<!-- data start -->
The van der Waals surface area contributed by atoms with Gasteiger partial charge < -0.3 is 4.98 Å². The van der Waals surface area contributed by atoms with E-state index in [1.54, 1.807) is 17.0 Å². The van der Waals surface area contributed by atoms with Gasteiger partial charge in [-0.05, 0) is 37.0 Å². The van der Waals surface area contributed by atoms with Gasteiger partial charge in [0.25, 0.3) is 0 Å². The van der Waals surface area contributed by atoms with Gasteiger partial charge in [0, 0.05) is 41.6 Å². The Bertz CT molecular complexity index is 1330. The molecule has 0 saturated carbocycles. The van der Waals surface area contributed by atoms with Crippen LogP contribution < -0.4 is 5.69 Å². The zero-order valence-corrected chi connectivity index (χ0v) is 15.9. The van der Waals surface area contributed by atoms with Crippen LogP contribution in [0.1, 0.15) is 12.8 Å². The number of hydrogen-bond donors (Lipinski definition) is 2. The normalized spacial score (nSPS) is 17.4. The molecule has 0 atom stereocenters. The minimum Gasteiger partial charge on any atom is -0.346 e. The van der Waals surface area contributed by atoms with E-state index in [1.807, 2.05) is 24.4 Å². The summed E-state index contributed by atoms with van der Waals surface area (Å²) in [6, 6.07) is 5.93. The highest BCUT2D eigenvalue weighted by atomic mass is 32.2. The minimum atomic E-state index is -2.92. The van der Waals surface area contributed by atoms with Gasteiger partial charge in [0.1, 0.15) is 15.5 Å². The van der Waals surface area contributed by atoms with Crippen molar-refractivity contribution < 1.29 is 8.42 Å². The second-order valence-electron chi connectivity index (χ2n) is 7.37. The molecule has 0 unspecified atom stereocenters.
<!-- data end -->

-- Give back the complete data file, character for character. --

The van der Waals surface area contributed by atoms with Gasteiger partial charge < -0.3 is 4.98 Å². The van der Waals surface area contributed by atoms with E-state index in [1.54, 1.807) is 17.0 Å². The van der Waals surface area contributed by atoms with Gasteiger partial charge in [-0.05, 0) is 37.0 Å². The van der Waals surface area contributed by atoms with Gasteiger partial charge in [0.25, 0.3) is 0 Å². The van der Waals surface area contributed by atoms with Gasteiger partial charge in [0, 0.05) is 41.6 Å². The Bertz CT molecular complexity index is 1330. The molecule has 0 saturated carbocycles. The van der Waals surface area contributed by atoms with Crippen LogP contribution < -0.4 is 5.69 Å². The zero-order valence-corrected chi connectivity index (χ0v) is 15.9. The van der Waals surface area contributed by atoms with Crippen LogP contribution in [0.1, 0.15) is 12.8 Å². The number of hydrogen-bond donors (Lipinski definition) is 2. The normalized spacial score (nSPS) is 17.4. The molecule has 0 atom stereocenters. The minimum Gasteiger partial charge on any atom is -0.346 e. The van der Waals surface area contributed by atoms with E-state index in [1.807, 2.05) is 24.4 Å². The summed E-state index contributed by atoms with van der Waals surface area (Å²) in [6, 6.07) is 5.93. The highest BCUT2D eigenvalue weighted by atomic mass is 32.2. The minimum atomic E-state index is -2.92. The van der Waals surface area contributed by atoms with Gasteiger partial charge in [0.1, 0.15) is 15.5 Å². The van der Waals surface area contributed by atoms with Crippen molar-refractivity contribution < 1.29 is 8.42 Å². The second-order valence-electron chi connectivity index (χ2n) is 7.37. The molecule has 0 unspecified atom stereocenters.